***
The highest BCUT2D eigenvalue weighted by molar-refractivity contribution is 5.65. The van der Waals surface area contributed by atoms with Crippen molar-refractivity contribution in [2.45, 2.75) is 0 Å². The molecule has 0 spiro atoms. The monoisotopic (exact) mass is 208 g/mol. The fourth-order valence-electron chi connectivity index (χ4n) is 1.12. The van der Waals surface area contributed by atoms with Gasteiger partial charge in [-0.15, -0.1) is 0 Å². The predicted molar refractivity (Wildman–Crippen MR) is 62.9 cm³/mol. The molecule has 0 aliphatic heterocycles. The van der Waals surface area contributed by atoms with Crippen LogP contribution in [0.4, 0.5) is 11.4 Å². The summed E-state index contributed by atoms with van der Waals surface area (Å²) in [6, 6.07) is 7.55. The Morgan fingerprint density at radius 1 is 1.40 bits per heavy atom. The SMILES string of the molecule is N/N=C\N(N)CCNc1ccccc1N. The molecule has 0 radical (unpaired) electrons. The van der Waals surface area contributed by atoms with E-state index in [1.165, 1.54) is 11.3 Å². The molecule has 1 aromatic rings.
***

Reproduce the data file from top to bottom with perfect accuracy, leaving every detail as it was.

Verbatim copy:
The highest BCUT2D eigenvalue weighted by molar-refractivity contribution is 5.65. The van der Waals surface area contributed by atoms with Crippen molar-refractivity contribution in [2.45, 2.75) is 0 Å². The molecule has 0 spiro atoms. The monoisotopic (exact) mass is 208 g/mol. The fourth-order valence-electron chi connectivity index (χ4n) is 1.12. The van der Waals surface area contributed by atoms with Gasteiger partial charge in [-0.15, -0.1) is 0 Å². The predicted molar refractivity (Wildman–Crippen MR) is 62.9 cm³/mol. The molecule has 0 aliphatic heterocycles. The van der Waals surface area contributed by atoms with Crippen LogP contribution in [0.4, 0.5) is 11.4 Å². The summed E-state index contributed by atoms with van der Waals surface area (Å²) in [6, 6.07) is 7.55. The Morgan fingerprint density at radius 1 is 1.40 bits per heavy atom. The SMILES string of the molecule is N/N=C\N(N)CCNc1ccccc1N. The molecule has 0 radical (unpaired) electrons. The van der Waals surface area contributed by atoms with E-state index in [1.165, 1.54) is 11.3 Å². The molecule has 1 aromatic rings.